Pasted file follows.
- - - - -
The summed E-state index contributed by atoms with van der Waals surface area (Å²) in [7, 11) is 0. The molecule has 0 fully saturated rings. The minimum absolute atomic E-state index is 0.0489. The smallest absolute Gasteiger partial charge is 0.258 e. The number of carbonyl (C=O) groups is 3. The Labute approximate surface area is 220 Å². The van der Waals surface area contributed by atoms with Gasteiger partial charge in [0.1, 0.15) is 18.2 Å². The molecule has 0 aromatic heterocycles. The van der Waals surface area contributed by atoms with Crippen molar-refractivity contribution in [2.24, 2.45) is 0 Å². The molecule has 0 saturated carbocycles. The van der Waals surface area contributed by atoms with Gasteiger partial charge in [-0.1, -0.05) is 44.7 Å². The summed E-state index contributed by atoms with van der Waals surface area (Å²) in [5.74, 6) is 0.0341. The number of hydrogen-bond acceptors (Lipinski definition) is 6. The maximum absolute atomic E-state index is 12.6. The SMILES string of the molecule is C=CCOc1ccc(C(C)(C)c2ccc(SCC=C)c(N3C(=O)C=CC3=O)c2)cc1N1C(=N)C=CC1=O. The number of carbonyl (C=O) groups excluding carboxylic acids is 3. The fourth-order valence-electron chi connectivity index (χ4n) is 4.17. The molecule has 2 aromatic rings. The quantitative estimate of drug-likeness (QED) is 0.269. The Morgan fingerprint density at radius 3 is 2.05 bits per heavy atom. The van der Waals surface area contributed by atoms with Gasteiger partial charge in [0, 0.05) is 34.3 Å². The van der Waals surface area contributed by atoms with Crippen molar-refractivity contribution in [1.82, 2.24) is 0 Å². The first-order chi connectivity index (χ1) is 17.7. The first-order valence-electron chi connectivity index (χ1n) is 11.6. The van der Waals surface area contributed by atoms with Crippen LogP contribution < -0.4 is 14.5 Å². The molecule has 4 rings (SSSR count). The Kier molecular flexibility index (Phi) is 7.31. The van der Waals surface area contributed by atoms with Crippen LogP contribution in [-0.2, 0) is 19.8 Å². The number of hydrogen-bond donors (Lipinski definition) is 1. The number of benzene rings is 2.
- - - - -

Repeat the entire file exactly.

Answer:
The summed E-state index contributed by atoms with van der Waals surface area (Å²) in [7, 11) is 0. The molecule has 0 fully saturated rings. The minimum absolute atomic E-state index is 0.0489. The smallest absolute Gasteiger partial charge is 0.258 e. The number of carbonyl (C=O) groups is 3. The Labute approximate surface area is 220 Å². The van der Waals surface area contributed by atoms with Gasteiger partial charge in [0.1, 0.15) is 18.2 Å². The molecule has 0 aromatic heterocycles. The van der Waals surface area contributed by atoms with Crippen molar-refractivity contribution in [2.24, 2.45) is 0 Å². The molecule has 0 saturated carbocycles. The van der Waals surface area contributed by atoms with Gasteiger partial charge in [-0.1, -0.05) is 44.7 Å². The summed E-state index contributed by atoms with van der Waals surface area (Å²) in [5.74, 6) is 0.0341. The number of hydrogen-bond acceptors (Lipinski definition) is 6. The maximum absolute atomic E-state index is 12.6. The SMILES string of the molecule is C=CCOc1ccc(C(C)(C)c2ccc(SCC=C)c(N3C(=O)C=CC3=O)c2)cc1N1C(=N)C=CC1=O. The number of carbonyl (C=O) groups excluding carboxylic acids is 3. The fourth-order valence-electron chi connectivity index (χ4n) is 4.17. The molecule has 2 aromatic rings. The quantitative estimate of drug-likeness (QED) is 0.269. The Morgan fingerprint density at radius 3 is 2.05 bits per heavy atom. The van der Waals surface area contributed by atoms with Gasteiger partial charge in [0, 0.05) is 34.3 Å². The van der Waals surface area contributed by atoms with Crippen molar-refractivity contribution in [1.82, 2.24) is 0 Å². The first-order chi connectivity index (χ1) is 17.7. The first-order valence-electron chi connectivity index (χ1n) is 11.6. The van der Waals surface area contributed by atoms with Crippen LogP contribution < -0.4 is 14.5 Å². The molecule has 4 rings (SSSR count). The Kier molecular flexibility index (Phi) is 7.31. The van der Waals surface area contributed by atoms with Crippen LogP contribution in [-0.2, 0) is 19.8 Å². The number of hydrogen-bond donors (Lipinski definition) is 1. The number of benzene rings is 2.